Fullmer says that successful diversification depends on several factors, including tribal leadership, community commitment, geographic location, infrastructure capacity,adaptability in strategic planning and land use initiatives.

“The initial step for tribal leaders diversifying their economy involves gaining an understanding of their Tribe’s particular competitive advantages, the available local and regional economic assets, and access to capital beyond gaming revenues,” said Fullmer. “Armed with this understanding, tribal leaders can then effectively deploy the various diversification theories that are in accordance with their particular goals and opportunities to achieve long-term job creation and economic growth.  

“It is critical to study the local market and workforce, understand the needs and wants of the area beyond just the tribal community and evaluate the potential opportunities in a particular location and then develop action oriented strategies based on the current reality of the area not just the potential.”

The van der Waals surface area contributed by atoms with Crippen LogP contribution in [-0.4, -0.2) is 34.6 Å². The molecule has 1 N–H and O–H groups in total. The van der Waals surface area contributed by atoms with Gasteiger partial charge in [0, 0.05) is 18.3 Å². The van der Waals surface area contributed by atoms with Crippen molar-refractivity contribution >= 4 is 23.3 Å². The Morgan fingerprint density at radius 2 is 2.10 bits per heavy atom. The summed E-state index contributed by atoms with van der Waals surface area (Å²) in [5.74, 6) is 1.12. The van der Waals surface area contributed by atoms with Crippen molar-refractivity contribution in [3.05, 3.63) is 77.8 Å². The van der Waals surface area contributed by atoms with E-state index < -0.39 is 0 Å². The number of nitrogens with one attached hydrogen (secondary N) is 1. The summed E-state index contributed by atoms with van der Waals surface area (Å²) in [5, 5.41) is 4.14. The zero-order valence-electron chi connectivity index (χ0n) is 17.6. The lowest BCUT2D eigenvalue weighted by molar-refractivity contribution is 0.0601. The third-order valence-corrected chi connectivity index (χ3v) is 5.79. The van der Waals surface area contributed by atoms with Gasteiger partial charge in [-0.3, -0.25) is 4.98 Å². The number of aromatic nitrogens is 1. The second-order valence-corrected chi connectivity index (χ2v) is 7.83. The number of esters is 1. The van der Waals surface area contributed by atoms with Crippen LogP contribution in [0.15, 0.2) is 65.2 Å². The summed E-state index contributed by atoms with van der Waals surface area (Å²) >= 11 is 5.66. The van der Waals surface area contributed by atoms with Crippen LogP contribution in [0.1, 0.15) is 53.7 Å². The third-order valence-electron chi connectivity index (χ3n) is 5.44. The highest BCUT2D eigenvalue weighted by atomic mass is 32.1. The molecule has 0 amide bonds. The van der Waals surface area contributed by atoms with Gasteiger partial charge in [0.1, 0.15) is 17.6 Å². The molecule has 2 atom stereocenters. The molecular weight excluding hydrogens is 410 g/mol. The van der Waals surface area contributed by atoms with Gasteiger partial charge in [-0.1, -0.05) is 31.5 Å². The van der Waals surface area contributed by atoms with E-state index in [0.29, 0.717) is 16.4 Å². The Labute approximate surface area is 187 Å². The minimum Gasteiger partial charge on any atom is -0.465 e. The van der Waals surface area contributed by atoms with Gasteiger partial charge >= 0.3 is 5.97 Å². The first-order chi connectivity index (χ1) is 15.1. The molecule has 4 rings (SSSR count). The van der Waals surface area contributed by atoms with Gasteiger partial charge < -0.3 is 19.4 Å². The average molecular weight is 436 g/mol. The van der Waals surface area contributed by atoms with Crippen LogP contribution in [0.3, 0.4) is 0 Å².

Most Tribes find themselves in one of two situations, said Fullmer. They are located near a relatively large metropolitan population, or in a relatively rural, isolated location where gaming operations and ancillary businesses are based on destination resort models or on capturing customers who travel through or near the reservation on major highways.  

Opportunities available to tribal nations with little acreage tend to focus on creating retail and service-oriented enterprises that do not require square footage. Comparatively, Tribes with vast reservations often contain one or more marketable natural resources and agricultural opportunities that can―if chosen by tribal leaders―be leveraged for economic development purposes. While Tribes can have both rural and urban attributes, the options for diversification differ depending on the cultural fit, demographics, and community support in a particular tribe’s situation, said Fullmer.

In general, Tribes tend to fall into one of four categories: Those near metropolitan areas; rural tribes situated on high-traffic corridors; those isolated with natural resources and agriculture; and those who are isolated without natural resources.

“Naturally, Tribes near large metropolitan areas usually have a strong infrastructural and economic advantage, left to solve the straightforward challenge of capturing an adequate piece of the purchasing power of the existing customer base in those areas,” he said. “While Tribes in rural areas, particularly in the western United States, have rural isolated reservations that are not near any major population centers or high-traffic corridors.”